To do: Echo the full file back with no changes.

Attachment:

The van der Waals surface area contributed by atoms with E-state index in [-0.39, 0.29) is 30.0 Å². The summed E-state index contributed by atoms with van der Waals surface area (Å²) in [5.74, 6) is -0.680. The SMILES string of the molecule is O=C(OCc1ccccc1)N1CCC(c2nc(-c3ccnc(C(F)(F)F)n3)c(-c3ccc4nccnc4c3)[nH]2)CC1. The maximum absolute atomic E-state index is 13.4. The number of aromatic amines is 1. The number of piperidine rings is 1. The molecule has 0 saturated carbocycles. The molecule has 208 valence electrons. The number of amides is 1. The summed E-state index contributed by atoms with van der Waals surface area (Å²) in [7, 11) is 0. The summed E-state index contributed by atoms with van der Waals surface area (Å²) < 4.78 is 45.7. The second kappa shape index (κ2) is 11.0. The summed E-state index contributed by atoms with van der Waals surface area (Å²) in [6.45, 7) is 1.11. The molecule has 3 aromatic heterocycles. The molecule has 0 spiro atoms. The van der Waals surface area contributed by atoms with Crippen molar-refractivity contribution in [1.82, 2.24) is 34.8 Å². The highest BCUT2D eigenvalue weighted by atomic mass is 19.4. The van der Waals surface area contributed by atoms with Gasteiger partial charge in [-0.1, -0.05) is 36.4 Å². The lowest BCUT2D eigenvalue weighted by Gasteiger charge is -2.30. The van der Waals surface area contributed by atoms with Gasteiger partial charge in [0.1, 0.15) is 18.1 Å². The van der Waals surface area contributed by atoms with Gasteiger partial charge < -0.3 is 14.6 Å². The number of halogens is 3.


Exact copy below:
The van der Waals surface area contributed by atoms with E-state index in [-0.39, 0.29) is 30.0 Å². The summed E-state index contributed by atoms with van der Waals surface area (Å²) in [5.74, 6) is -0.680. The SMILES string of the molecule is O=C(OCc1ccccc1)N1CCC(c2nc(-c3ccnc(C(F)(F)F)n3)c(-c3ccc4nccnc4c3)[nH]2)CC1. The maximum absolute atomic E-state index is 13.4. The number of aromatic amines is 1. The number of piperidine rings is 1. The molecule has 0 saturated carbocycles. The molecule has 208 valence electrons. The number of amides is 1. The summed E-state index contributed by atoms with van der Waals surface area (Å²) in [7, 11) is 0. The summed E-state index contributed by atoms with van der Waals surface area (Å²) < 4.78 is 45.7. The second kappa shape index (κ2) is 11.0. The summed E-state index contributed by atoms with van der Waals surface area (Å²) in [6.45, 7) is 1.11. The molecule has 3 aromatic heterocycles. The molecule has 0 spiro atoms. The van der Waals surface area contributed by atoms with Crippen molar-refractivity contribution in [1.82, 2.24) is 34.8 Å². The highest BCUT2D eigenvalue weighted by atomic mass is 19.4. The van der Waals surface area contributed by atoms with Gasteiger partial charge in [-0.1, -0.05) is 36.4 Å². The lowest BCUT2D eigenvalue weighted by Gasteiger charge is -2.30. The van der Waals surface area contributed by atoms with Gasteiger partial charge in [0.1, 0.15) is 18.1 Å². The van der Waals surface area contributed by atoms with Gasteiger partial charge < -0.3 is 14.6 Å². The number of halogens is 3.